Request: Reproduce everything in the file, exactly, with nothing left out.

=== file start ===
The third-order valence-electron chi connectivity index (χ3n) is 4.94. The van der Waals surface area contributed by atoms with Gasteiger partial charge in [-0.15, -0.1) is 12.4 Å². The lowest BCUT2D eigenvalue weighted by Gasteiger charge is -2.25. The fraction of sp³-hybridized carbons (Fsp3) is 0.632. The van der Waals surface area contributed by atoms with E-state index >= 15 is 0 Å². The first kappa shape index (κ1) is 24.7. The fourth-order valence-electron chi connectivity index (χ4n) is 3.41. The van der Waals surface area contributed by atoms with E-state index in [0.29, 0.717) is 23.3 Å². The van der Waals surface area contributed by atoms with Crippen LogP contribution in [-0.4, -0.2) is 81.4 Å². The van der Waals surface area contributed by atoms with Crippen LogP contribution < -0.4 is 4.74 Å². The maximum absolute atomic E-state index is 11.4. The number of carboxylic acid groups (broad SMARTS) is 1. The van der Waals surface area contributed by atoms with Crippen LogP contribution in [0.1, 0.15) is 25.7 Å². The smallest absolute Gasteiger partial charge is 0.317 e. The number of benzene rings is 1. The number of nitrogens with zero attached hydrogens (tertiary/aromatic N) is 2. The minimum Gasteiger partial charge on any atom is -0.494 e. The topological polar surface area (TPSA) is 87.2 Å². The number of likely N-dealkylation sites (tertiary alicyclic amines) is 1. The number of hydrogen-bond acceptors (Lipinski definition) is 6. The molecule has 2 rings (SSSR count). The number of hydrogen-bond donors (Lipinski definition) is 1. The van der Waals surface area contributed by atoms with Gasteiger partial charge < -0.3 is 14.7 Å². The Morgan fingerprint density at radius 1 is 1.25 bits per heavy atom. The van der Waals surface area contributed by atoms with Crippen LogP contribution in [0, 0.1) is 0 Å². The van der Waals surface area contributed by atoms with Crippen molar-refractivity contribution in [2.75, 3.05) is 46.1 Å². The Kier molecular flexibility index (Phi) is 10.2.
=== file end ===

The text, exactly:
The third-order valence-electron chi connectivity index (χ3n) is 4.94. The van der Waals surface area contributed by atoms with Gasteiger partial charge in [-0.15, -0.1) is 12.4 Å². The lowest BCUT2D eigenvalue weighted by Gasteiger charge is -2.25. The fraction of sp³-hybridized carbons (Fsp3) is 0.632. The van der Waals surface area contributed by atoms with E-state index >= 15 is 0 Å². The first kappa shape index (κ1) is 24.7. The fourth-order valence-electron chi connectivity index (χ4n) is 3.41. The van der Waals surface area contributed by atoms with E-state index in [0.29, 0.717) is 23.3 Å². The van der Waals surface area contributed by atoms with Crippen LogP contribution in [-0.4, -0.2) is 81.4 Å². The van der Waals surface area contributed by atoms with Crippen LogP contribution < -0.4 is 4.74 Å². The maximum absolute atomic E-state index is 11.4. The number of carboxylic acid groups (broad SMARTS) is 1. The van der Waals surface area contributed by atoms with Crippen LogP contribution in [0.1, 0.15) is 25.7 Å². The smallest absolute Gasteiger partial charge is 0.317 e. The number of benzene rings is 1. The number of nitrogens with zero attached hydrogens (tertiary/aromatic N) is 2. The minimum Gasteiger partial charge on any atom is -0.494 e. The topological polar surface area (TPSA) is 87.2 Å². The number of likely N-dealkylation sites (tertiary alicyclic amines) is 1. The number of hydrogen-bond acceptors (Lipinski definition) is 6. The molecule has 2 rings (SSSR count). The number of hydrogen-bond donors (Lipinski definition) is 1. The van der Waals surface area contributed by atoms with Gasteiger partial charge < -0.3 is 14.7 Å². The Morgan fingerprint density at radius 1 is 1.25 bits per heavy atom. The van der Waals surface area contributed by atoms with Crippen LogP contribution in [0, 0.1) is 0 Å². The van der Waals surface area contributed by atoms with Crippen molar-refractivity contribution in [2.75, 3.05) is 46.1 Å². The Kier molecular flexibility index (Phi) is 10.2.